As thaw begins, questions about authorities’ response to deadly U.S. storm asked U.S. News

Nearly a week after a violent storm swept through parts of Western New York, killing dozens and crippling normal life, unrest was back in Buffalo, the state’s second-largest city.

Planes are being de-iced on the runway at Niagara Airport, and the departure hall is packed.

Roads are also busy and people are free to move around again after the six-day travel ban finally ended.

But even as temperatures rise and conditions thaw, emotions are raw.

The death toll from the ferocious snowstorm now stands at 40 confirmed in western New York state alone.

At least a dozen victims were found outside, several frozen to death in their cars and others died from delays by emergency services.

Many families are still searching for their loved ones, and the death toll will almost certainly rise.

Questions also raged over whether the response by authorities and emergency services took a toll on life, especially in the city’s poorest areas.

Aerial view of buildings during a snowstorm in Buffalo, New York, USA on December 26, 2022, screenshot taken from a social media video.  Mostofa Ahsan/via REUTERS This image was provided by a third party. mandatory credit. Resale prohibited. There is no file.
Buffalo from above. Image: Mostofa Ahsan
People struggle to dig out a car as a winter storm hits the Buffalo area on December 26, 2022 in Amherst, New York, USA. REUTERS/Brendan McDermid

‘I don’t think anyone cares’

In the Lovejoy district of Buffalo, where many people lived by paying checks, people froze to death on the streets and in their homes.

Chris Walker was stuck in her one-story house for days, with the snow packed so hard she couldn’t open the front door.

“It’s a living hell,” she said. “Absolute hell on earth.

“I don’t think anyone cares.

“My boyfriend can’t walk and we’ve been calling for help for days – no one comes, even if it’s an emergency.

“The guy across the road dug us out and if it wasn’t for him and his little plow we would still be stuck in there.

“There was a lady across the road, she was hanging out the front door, crying for someone to help her.”

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Christian Parker of Buffalo, N.Y., shovels out of his car on Monday, Dec. 12, in the Elmwood Village neighborhood of Buffalo, N.Y.  On February 26, 2022, a big snowstorm enveloped the city. In addition to drift and travel bans, many streets are impassable with abandoned vehicles.  (AP Photo/Craig Glatter)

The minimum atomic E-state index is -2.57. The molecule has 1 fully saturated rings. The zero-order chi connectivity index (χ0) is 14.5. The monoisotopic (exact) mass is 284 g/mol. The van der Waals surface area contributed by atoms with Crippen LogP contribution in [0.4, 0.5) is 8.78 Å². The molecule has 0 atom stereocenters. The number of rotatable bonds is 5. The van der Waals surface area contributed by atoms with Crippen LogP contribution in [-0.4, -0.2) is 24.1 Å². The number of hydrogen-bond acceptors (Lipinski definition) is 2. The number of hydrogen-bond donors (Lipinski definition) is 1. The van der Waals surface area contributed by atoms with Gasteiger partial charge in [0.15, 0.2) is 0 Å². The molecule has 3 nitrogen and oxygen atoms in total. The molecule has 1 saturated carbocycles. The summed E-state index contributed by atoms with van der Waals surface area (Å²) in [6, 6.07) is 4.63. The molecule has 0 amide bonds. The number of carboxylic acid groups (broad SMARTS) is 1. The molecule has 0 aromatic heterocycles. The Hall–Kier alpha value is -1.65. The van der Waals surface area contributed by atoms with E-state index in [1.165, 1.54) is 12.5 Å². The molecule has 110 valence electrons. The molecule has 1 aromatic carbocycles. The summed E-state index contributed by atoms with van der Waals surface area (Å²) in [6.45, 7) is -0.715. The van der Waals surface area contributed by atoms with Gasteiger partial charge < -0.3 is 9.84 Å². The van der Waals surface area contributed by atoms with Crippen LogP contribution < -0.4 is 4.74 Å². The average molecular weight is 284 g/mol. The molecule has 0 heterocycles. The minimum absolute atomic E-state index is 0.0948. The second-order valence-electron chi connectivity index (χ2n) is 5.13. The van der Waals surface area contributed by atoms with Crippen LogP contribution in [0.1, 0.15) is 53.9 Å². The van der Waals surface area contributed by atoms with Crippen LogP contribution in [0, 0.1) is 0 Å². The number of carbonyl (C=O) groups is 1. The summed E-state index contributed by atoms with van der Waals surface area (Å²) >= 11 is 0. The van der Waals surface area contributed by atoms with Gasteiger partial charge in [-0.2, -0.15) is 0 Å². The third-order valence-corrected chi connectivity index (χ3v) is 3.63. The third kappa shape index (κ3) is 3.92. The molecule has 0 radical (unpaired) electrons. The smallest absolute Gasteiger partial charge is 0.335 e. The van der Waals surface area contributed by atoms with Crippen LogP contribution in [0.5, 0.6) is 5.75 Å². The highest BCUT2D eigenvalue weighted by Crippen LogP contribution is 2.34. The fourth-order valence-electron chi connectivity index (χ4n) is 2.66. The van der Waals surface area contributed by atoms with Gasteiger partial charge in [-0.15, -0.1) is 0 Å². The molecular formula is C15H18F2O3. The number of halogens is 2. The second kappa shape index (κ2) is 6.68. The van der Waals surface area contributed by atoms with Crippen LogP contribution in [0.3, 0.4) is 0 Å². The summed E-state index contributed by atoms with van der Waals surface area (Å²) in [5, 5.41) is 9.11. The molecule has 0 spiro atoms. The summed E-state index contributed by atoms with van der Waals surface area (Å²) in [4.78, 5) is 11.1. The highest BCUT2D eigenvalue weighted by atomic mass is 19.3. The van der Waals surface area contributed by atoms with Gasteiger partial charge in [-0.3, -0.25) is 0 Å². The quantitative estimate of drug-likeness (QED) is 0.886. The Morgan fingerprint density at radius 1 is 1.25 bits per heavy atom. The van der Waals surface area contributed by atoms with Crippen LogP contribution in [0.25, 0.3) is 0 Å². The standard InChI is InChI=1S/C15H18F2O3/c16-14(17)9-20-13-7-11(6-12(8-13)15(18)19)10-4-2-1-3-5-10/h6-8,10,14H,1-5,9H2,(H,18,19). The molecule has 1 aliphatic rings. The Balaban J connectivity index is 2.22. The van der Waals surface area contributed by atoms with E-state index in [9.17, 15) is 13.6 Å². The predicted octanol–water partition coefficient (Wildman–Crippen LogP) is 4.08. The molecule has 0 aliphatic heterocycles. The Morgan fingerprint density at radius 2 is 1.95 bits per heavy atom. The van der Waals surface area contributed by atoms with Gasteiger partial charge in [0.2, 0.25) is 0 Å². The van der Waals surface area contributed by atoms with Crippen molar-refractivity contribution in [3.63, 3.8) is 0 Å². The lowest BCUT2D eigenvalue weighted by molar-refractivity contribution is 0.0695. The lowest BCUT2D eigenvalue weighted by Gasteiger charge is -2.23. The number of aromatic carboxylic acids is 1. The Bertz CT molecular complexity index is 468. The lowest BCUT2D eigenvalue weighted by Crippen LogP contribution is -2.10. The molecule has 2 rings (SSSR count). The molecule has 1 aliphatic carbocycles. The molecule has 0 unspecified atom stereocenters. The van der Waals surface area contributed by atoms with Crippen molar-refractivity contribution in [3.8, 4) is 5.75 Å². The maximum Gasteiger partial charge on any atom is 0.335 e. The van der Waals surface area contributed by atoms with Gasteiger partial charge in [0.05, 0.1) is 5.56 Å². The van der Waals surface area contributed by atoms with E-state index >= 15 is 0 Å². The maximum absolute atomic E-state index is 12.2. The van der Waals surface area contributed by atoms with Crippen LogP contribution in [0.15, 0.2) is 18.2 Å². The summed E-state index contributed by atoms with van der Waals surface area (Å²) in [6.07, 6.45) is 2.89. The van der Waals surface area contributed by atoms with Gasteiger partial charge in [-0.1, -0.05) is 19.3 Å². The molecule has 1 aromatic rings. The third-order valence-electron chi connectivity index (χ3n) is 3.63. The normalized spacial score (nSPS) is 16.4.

Photo: Associated Press

‘I feel abandoned’

Two blocks from Ms. Walker’s home, a woman died after a power outage and a depleted oxygen tank, and a 911 operator told her there was nothing they could do in the snowstorm.

“I felt abandoned,” Ms Walker said.

“They don’t care. The carbon monoxide alarm goes off, they don’t care.”

Mark Poloncarz, the mayor of Erie County, the worst-hit area in western New York, said multiple bodies were still waiting to be identified.

On December 24, 2022, as a winter storm hit the Buffalo area of ​​Hamburg, New York, USA, Hoak's restaurant was covered in ice from the waves of Lake Erie.  Kevin Hoak/via Reuters, this image was provided by a third party.Image: Kevin Hawk via Reuters
Image: Kevin Hawk via Reuters

“Probably the worst news”

Mr. Poloncarz accused Buffalo Mayor Byron Brown of being too slow in clearing snow and reopening the city.

“Some families in this community are still unsure of what happened to their loved ones,” he said.

“Ultimately those family members will find out the worst news.”

But Mr Poloncarz has also come under fire for not imposing a travel ban sooner before last week’s blizzard hit, giving many people just 40 minutes to get home before conditions worsened.

As post-mortems are being conducted on many of the storm’s victims, so too has a post-mortem examination of authorities’ handling of the crisis.

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